Large-scale methods in computational genomics
Kalyanaraman, Anantharaman (2006) Large-scale methods in computational genomics. PhD thesis, Iowa State University.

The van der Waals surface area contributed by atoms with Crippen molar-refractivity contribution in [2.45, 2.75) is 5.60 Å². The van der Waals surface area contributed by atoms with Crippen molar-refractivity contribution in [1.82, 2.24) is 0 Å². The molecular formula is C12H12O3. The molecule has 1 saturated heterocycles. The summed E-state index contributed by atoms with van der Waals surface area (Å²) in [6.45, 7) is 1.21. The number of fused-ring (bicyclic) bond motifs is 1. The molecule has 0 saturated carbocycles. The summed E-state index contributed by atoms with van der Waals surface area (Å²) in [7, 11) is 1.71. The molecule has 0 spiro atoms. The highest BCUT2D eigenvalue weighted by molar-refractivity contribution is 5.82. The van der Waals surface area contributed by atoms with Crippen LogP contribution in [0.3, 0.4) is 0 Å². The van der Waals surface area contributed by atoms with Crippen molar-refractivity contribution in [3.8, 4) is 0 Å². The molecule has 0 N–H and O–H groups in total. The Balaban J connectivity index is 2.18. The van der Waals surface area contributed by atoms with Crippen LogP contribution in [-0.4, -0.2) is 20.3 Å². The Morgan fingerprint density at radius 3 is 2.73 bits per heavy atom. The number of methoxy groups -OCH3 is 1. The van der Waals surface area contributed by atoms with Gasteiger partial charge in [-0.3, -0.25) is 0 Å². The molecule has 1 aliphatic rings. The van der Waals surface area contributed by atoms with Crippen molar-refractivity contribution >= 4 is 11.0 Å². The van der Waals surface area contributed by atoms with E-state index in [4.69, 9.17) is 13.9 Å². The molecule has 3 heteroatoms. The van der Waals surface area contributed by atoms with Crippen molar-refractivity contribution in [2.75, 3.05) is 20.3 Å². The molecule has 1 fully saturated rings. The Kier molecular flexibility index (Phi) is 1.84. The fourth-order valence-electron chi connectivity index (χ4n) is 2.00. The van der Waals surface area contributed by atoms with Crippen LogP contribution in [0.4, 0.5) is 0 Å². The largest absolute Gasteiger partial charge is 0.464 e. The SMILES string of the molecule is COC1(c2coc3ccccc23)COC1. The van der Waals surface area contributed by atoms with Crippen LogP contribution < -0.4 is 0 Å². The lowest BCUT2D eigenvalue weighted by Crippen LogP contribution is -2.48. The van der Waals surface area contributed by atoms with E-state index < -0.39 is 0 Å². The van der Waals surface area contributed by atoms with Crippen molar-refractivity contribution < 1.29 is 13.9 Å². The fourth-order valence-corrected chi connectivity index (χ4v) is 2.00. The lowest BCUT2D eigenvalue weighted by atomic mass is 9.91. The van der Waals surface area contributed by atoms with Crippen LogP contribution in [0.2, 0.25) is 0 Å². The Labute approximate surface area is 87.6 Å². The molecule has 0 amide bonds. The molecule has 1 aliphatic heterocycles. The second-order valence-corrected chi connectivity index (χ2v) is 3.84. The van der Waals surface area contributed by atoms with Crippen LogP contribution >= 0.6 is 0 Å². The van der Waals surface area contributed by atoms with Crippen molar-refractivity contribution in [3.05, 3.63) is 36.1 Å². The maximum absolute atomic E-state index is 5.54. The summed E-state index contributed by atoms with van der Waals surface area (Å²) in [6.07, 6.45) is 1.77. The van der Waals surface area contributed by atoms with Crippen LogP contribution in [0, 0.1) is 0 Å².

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The explosive growth in biological sequence data coupled with the design and deployment of increasingly high throughput sequencing technologies has created a need for methods capable of processing large-scale sequence data in a time and cost effective manner. In this dissertation, we address this need through the development of faster algorithms, space-efficient methods, and high-performance parallel computing techniques for some key problems in computational genomics. The first problem addressed is the clustering of DNA sequences based on a measure of sequence similarity. Our clustering method: (i) guarantees linear space complexity, in contrast to the quadratic memory requirements of previously developed methods; (ii) identifies sequence pairs containing long maximal matches in the decreasing order of their maximal match lengths in run-time proportional to the sum of input and output sizes; (iii) provides heuristics to significantly reduce the number of pairs evaluated for checking sequence similarity without affecting quality; and (iv) has parallel strategies that provide linear speedup and a proportionate reduction in space per processor. Our approach has significantly enhanced the problem size reach while also drastically reducing the time to solution. The next problem we address is the de novo detection of genomic repeats called Long Terminal Repeat (LTR) retrotransposons. Our algorithm guarantees linear space complexity and produces high quality candidates for prediction in run-time proportional to the sum of input and output sizes. Validation of our approach on the yeast genome demonstrates both superior quality and performance results when compared to previously developed software. In a genome assembly project, fragments sequenced from a target genome are computationally assembled into numerous supersequences called "contigs", which are then ordered and oriented into "scaffolds". In this dissertation, we introduce a new problem called retroscaffolding for scaffolding contigs based on the knowledge of their LTR retrotransposon content. Through identification of sequencing gaps that span LTR retrotransposons, retroscaffolding provides a mechanism for prioritizing sequencing gaps for finishing purposes. While most of the problems addressed here have been studied previously, the main contribution in this dissertation is the development of methods that can scale to the largest available sequence collections.
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